Usually at this time of the week, I’d recommend a new whisky which I’ve recently tried or been sent. However, this week, I want to tell you about the time I got to make MY OWN WHISKY!
On Wednesday evening, I headed along to Edinburgh’s Tigerlilly Bar for a blending session with Chivas. My blending companion for the night and I were led to the back of the bar where we were met by Chivas Ambassador Matthew Cordiner, who would be our host. From the moment I sat down, the geek in me got a wee bit excited by the amateur blending kit in-front of us, which including chemistry beakers, pipettes and an assortment of bottles filled with both single malt and grain whiskies.
Our session kicked off with a dram of Chivas’ 12 Year Old, whilst Matthew explained the differences between the five different types of Scotch whisky. We then worked our way through each of the different whiskies – one from each of Scotland’s whisky making regions, plus a grain whisky. Unlike similar sessions I’ve done before, the distilleries which each of the whiskies came from remained a mystery until the end, so as not to skew our opinion and senses.
After getting to know the component parts, it was time to get down to blending. For someone who usually likes Speyside whiskies, I decided to pass on the Speysider this time and just use the four other whiskies in my 150ml blend. I started off with a 50ml base of grain whisky, before adding 50ml of the particularly tasty Highland whisky. For my final 50ml, I added the Lowland and Islay whisky a couple of drops at a time. It’s amazing how a little bit of smoky Islay whisky can go a LONG way to completely changing the character of your dram, with a lot more of the Lowlander needed to balance things out. In the end, I added 35ml of the Lowland whisky and just 15ml of the smoky monster.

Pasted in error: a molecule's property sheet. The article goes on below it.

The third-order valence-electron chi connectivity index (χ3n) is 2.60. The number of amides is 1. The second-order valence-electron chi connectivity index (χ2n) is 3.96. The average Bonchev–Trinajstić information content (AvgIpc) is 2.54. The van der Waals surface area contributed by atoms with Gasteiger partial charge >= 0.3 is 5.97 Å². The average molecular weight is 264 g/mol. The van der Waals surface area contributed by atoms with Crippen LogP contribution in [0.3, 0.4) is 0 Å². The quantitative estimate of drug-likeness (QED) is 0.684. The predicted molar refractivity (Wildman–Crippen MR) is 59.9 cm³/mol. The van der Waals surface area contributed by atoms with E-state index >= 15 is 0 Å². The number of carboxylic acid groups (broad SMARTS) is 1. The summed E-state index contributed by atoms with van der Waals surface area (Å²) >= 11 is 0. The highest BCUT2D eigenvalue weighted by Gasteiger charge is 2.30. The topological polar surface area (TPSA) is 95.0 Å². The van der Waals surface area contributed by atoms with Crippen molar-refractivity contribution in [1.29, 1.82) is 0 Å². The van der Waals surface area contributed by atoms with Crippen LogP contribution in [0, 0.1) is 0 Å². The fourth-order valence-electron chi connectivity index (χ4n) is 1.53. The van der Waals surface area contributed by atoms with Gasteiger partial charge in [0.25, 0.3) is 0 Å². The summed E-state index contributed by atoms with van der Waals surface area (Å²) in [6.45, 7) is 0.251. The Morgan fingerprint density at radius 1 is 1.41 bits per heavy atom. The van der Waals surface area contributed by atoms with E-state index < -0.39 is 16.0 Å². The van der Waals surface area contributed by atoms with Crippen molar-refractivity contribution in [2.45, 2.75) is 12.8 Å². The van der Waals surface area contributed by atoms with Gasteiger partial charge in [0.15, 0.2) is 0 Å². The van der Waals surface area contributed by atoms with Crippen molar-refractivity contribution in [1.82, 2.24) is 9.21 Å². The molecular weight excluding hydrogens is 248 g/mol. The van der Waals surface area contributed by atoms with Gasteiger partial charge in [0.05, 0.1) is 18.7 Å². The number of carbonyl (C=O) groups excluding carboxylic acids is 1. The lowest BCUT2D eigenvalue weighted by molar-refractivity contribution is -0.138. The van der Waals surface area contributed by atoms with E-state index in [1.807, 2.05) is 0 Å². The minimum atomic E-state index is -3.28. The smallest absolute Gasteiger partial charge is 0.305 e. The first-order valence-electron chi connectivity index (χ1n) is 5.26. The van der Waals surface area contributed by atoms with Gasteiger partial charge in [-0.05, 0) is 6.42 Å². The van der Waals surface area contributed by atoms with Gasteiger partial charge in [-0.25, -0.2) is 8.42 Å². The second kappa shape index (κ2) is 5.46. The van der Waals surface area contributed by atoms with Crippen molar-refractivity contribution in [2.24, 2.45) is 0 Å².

Finally, you can’t create a whisky without giving it a name. And with Danny Boyle’s sequel currently filming in the city, I decided to plump for Train-scotching. Disappointingly, it was only the second best name on the night.
Overall though, I had an absolutely smashing time. As a host, Matthew was fantastic company, giving us enough information and background with overwhelming or – even worse – boring us. The format itself is also a great way of demystifying the art of blending, whilst also demonstrating the skill and expertise required to create a world renowned drink.
(Oh, and for those who are dying to know, the whiskies we used in our blending were Dalwhinnie, Laphroaig, Auchentoshan, Strathisla and a rare 23 year old from Clydesdale Distillery).